Wissel constantly reminded me of Pattie’s money as we traveled back and forth on the dusty roads of Dos-Palais.  We talked often of how the money could be spent.  How much of the money would be needed to help a family.  What could be done with the money by the family.  Everything was considered.  

Joly Family

Joly Family

Finally it was decided that there was money enough to help two families with their most immediate need -food- and there would be enough left over that they could invest in something that would provide a continued supply of food for the future.  For Haiti, a goat or some chickens would allow a family to sell the increase then put food on the table at home.

With happy hearts, we shared our good news and the money with Mrs. Joly.  What a thrill to see the relief and happiness by the family.  I felt the heart of a woman touched by a stranger’s gift when I hugged her before we left.  That moment’s hesitation before parting said it all to me.  It said “Thank you, Pattie”.

But then we had another gift yet to give.  So with happy hearts we walked further down the rocky road to  the Anger’s house.

It was in a half finished structure that we found Mr. Anger sitting on a chair.  I touched his knee so that he knew I was friendly and said “hello”, he quickly reached out for a handshake.  Mr. Anger has been blind for 15 years.  He started the house but because he lost his sight, he never finished it.  Soon we were joined by the family because visitors were rare in this little town.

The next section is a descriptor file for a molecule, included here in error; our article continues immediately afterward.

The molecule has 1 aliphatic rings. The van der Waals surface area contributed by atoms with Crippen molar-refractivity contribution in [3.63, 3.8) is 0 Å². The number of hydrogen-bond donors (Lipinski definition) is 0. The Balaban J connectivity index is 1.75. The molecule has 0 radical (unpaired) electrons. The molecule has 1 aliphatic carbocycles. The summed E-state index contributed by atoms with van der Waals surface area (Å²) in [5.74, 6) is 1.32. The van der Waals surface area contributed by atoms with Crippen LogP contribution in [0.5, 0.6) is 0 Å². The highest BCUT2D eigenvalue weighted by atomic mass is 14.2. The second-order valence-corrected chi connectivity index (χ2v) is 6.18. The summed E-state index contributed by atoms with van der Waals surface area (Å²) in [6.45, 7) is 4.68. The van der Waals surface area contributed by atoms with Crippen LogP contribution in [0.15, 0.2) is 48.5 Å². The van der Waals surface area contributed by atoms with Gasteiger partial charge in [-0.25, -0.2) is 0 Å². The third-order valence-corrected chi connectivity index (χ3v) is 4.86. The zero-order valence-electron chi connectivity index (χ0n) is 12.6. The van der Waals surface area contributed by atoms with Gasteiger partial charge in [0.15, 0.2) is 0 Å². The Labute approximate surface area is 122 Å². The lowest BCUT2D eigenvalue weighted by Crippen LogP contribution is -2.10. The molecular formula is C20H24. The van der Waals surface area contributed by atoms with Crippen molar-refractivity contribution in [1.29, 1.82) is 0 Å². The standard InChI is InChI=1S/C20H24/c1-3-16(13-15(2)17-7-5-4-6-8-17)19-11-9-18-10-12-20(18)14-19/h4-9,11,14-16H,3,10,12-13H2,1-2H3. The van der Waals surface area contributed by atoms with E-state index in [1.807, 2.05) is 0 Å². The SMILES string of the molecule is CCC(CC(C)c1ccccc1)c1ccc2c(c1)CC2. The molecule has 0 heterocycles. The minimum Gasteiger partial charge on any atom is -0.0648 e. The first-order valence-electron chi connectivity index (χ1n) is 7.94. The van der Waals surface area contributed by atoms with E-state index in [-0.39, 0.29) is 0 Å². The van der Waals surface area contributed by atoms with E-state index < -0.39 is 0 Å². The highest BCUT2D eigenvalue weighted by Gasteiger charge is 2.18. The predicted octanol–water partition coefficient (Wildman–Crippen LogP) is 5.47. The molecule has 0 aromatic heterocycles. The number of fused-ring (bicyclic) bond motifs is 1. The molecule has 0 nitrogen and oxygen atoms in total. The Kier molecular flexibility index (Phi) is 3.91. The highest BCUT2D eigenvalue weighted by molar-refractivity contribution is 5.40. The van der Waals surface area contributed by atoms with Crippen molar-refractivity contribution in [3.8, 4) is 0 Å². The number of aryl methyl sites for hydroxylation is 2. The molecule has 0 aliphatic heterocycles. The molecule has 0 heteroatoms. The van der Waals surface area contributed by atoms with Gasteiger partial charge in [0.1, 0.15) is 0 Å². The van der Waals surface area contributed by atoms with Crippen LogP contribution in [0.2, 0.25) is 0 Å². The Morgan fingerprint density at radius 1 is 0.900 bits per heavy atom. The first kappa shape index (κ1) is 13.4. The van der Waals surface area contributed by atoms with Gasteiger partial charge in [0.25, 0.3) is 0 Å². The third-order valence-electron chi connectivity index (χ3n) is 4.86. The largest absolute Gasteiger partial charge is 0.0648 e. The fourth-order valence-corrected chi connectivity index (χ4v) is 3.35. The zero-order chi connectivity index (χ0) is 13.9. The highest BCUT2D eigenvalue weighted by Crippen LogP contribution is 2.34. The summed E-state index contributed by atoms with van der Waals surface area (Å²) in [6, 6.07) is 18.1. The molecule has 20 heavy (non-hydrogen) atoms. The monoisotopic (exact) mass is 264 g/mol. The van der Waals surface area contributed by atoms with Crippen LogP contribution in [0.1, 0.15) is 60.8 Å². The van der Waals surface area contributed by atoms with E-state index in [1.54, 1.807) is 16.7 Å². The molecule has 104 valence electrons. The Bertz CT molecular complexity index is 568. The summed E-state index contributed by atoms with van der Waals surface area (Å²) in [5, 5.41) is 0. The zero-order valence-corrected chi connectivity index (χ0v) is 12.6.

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Again I asked his wife, Mrs. Anger if I could  take her picture and what a contrast I saw through my lens.  A beautiful woman full of optimism and hope even though she did not know the reason for our visit.

We found out that she and the family had exhausted their credit with the vendors in town so now they had nowhere to turn  to for food.  They scavenged what they could from the trees around them but it was not enough to fill the tummies of the children.